On the day of Eric's race, he once again startles his opponents by walking along the track and shaking hands with each of them. The American sprinter Jackson Scholz quietly advises his teammate who is running in this race to watch out for Liddell. The racer is surprised: he protests that their coach told him not to worry about the British runner, who isn't running in his own event and will probably fade around the 300m mark. Scholz says that Liddell has a motivation which their coach will never understand, and that he has something to prove. Eric takes his place in the outside lane, and Scholz walks up to him, thrusts a piece of paper into his hand, then quickly walks away again. Eric unfolds it and reads: "It says in the old Book, 'He that honors me, I will honor.' Good luck." As Eric crouches in preparation for the start of the race, he wraps his hand around the paper and, as the pistol sounds, runs the race with the note clutched in his fist. As Eric runs, we hear again the words which he spoke to his sister Jenny long before- that God had made him fast, and that when he runs, he feels God's pleasure. And, rather than fading during the last half of the race, we see Eric tip back his head, which those familiar with his running style recognize as the moment in the race when he calls upon his inner reserves and pours on the speed. As he pulls into the lead, we see Harold in the stands with the rest of the British team; he has a look of wonder on his face as he observes the expression on Eric's- one of exultation in the race, and his speed in it.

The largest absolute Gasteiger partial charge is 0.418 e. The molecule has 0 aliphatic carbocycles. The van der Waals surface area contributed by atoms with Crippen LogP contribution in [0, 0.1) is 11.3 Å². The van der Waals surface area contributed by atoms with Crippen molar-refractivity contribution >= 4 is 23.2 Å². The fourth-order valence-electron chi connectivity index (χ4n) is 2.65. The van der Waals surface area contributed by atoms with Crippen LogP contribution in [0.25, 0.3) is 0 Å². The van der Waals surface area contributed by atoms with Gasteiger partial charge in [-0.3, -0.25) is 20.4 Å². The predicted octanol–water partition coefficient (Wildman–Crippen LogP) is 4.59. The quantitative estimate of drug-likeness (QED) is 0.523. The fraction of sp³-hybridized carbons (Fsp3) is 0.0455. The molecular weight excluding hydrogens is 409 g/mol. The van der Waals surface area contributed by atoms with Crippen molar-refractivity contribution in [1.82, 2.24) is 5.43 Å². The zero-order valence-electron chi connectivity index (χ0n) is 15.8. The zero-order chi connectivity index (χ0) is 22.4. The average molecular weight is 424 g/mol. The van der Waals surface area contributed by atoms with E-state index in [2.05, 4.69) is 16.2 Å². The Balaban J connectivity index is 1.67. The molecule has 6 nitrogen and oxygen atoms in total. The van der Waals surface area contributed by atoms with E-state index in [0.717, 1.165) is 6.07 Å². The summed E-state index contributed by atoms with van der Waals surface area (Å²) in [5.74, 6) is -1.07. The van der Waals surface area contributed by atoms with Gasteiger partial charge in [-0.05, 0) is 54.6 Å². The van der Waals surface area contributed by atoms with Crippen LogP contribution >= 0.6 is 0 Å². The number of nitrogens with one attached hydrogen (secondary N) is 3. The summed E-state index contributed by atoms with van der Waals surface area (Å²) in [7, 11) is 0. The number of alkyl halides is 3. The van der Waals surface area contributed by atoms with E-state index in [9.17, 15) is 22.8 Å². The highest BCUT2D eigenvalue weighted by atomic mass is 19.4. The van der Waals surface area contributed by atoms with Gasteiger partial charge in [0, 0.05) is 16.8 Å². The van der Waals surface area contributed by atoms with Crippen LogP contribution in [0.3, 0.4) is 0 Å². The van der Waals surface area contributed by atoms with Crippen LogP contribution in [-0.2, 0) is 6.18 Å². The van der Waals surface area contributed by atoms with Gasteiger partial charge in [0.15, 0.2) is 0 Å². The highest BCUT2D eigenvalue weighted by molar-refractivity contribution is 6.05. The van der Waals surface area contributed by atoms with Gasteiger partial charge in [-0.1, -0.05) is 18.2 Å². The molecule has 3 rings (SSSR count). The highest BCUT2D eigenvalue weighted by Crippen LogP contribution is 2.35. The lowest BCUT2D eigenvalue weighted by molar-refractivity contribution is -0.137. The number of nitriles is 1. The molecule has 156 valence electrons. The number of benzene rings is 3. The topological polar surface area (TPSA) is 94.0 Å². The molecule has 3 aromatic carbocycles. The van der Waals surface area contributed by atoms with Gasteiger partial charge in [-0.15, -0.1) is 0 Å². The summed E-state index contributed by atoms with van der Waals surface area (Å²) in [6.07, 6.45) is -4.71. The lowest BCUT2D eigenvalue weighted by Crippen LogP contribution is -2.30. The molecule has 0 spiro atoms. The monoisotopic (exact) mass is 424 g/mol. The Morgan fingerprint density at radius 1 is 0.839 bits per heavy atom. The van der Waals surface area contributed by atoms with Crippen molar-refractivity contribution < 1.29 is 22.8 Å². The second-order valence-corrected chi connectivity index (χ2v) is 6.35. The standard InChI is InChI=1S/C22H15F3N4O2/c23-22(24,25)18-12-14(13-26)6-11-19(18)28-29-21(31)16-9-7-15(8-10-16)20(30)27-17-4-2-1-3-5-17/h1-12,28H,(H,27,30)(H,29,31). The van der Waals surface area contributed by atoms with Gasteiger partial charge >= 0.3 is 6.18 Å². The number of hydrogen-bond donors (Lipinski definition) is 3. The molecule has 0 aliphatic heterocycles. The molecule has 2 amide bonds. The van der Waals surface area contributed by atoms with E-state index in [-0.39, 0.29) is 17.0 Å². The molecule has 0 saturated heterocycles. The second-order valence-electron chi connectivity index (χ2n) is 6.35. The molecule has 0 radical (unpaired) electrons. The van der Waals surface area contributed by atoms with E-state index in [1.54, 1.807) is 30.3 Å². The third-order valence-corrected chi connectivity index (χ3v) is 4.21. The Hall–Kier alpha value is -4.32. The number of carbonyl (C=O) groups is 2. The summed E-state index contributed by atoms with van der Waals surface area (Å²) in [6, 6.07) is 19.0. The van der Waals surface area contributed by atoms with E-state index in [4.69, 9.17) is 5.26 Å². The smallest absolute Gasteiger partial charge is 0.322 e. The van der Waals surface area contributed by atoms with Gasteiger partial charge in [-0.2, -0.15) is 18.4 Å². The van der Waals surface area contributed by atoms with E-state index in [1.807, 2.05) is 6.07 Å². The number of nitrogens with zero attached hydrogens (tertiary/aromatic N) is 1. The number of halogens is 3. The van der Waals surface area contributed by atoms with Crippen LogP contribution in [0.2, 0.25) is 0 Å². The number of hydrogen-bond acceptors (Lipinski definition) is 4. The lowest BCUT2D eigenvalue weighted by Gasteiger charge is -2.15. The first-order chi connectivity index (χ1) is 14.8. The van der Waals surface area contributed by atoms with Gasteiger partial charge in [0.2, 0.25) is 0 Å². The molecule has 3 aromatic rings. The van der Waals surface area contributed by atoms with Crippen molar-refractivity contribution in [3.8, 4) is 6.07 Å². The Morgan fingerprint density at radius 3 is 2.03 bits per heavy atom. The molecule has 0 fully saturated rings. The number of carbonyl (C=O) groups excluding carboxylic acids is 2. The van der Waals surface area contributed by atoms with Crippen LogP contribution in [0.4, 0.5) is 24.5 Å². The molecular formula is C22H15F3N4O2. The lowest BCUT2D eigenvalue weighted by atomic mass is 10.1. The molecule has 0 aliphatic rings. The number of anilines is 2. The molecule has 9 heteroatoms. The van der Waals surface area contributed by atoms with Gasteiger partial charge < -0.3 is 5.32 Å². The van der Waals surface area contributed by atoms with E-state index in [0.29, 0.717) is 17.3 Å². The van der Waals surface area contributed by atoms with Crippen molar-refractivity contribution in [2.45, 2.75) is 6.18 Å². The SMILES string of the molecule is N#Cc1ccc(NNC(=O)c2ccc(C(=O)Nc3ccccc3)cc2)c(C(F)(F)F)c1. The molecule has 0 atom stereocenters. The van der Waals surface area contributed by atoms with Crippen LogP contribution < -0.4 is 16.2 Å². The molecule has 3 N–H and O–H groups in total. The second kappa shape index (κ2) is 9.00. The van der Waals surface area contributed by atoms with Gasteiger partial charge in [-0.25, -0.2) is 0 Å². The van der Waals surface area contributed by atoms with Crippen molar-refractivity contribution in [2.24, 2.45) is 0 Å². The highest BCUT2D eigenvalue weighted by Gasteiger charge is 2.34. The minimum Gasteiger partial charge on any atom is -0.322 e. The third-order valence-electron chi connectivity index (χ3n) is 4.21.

Eric streaks across the finish line, winning the 400m, and the arena erupts in cheers. The British team, including Harold, rushes down to the track and carries Eric off on their shoulders. When the British Olympic team returns to England, they are met with cheering crowds. Sibyl is there to meet Harold; the two of them gaze at each other, then embrace. At this point, the film returns to Harold Abrahams' funeral so many years later. As it comes to an end, the last two surviving members of the team, Lord Lindsay and Aubrey Montague, walk away together, and scrolling text fills us in on what became of Harold and Eric following the 1924 Olympics. Harold married Sybil, and became the elder statesman of British athletics. Eric returned to China as a missionary, and died in a Japanese prison camp there during W.W. II. The film closes as it opened, with the scene of the 1924 Olympic team running in the surf along the beach.